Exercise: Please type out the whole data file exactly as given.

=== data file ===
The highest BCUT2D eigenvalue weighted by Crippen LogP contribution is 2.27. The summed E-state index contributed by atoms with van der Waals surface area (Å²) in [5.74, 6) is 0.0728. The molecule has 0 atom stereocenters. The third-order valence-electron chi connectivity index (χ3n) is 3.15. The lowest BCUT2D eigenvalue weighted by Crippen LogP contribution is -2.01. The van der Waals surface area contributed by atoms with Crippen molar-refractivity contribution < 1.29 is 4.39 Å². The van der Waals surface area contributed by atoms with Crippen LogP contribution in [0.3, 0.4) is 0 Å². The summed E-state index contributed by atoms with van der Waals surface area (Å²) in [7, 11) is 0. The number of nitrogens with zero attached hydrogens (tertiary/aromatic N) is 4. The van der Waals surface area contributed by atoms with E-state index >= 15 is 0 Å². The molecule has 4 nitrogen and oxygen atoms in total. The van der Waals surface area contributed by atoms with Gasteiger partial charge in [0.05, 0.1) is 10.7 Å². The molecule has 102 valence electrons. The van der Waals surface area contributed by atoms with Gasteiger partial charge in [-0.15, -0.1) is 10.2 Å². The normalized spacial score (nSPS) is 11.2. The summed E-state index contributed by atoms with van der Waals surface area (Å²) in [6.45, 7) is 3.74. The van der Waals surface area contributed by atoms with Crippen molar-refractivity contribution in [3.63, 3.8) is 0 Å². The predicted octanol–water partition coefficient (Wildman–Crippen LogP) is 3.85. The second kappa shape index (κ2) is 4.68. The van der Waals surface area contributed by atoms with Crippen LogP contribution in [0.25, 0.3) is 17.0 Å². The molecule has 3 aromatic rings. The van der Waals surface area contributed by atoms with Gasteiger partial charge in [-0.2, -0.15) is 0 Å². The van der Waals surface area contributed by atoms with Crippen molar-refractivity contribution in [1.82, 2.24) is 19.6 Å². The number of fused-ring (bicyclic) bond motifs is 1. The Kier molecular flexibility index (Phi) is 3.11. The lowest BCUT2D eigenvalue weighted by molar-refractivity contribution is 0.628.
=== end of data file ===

The highest BCUT2D eigenvalue weighted by Crippen LogP contribution is 2.27. The summed E-state index contributed by atoms with van der Waals surface area (Å²) in [5.74, 6) is 0.0728. The molecule has 0 atom stereocenters. The third-order valence-electron chi connectivity index (χ3n) is 3.15. The lowest BCUT2D eigenvalue weighted by Crippen LogP contribution is -2.01. The van der Waals surface area contributed by atoms with Crippen molar-refractivity contribution < 1.29 is 4.39 Å². The van der Waals surface area contributed by atoms with Crippen LogP contribution in [0.3, 0.4) is 0 Å². The summed E-state index contributed by atoms with van der Waals surface area (Å²) in [7, 11) is 0. The number of nitrogens with zero attached hydrogens (tertiary/aromatic N) is 4. The van der Waals surface area contributed by atoms with E-state index >= 15 is 0 Å². The molecule has 4 nitrogen and oxygen atoms in total. The van der Waals surface area contributed by atoms with Gasteiger partial charge in [0.05, 0.1) is 10.7 Å². The molecule has 102 valence electrons. The van der Waals surface area contributed by atoms with Gasteiger partial charge in [-0.15, -0.1) is 10.2 Å². The normalized spacial score (nSPS) is 11.2. The summed E-state index contributed by atoms with van der Waals surface area (Å²) in [6.45, 7) is 3.74. The van der Waals surface area contributed by atoms with Crippen molar-refractivity contribution in [3.63, 3.8) is 0 Å². The predicted octanol–water partition coefficient (Wildman–Crippen LogP) is 3.85. The second kappa shape index (κ2) is 4.68. The van der Waals surface area contributed by atoms with Crippen LogP contribution in [0.25, 0.3) is 17.0 Å². The molecule has 3 aromatic rings. The van der Waals surface area contributed by atoms with Gasteiger partial charge in [-0.2, -0.15) is 0 Å². The van der Waals surface area contributed by atoms with Crippen molar-refractivity contribution in [1.82, 2.24) is 19.6 Å². The number of fused-ring (bicyclic) bond motifs is 1. The Kier molecular flexibility index (Phi) is 3.11. The lowest BCUT2D eigenvalue weighted by molar-refractivity contribution is 0.628.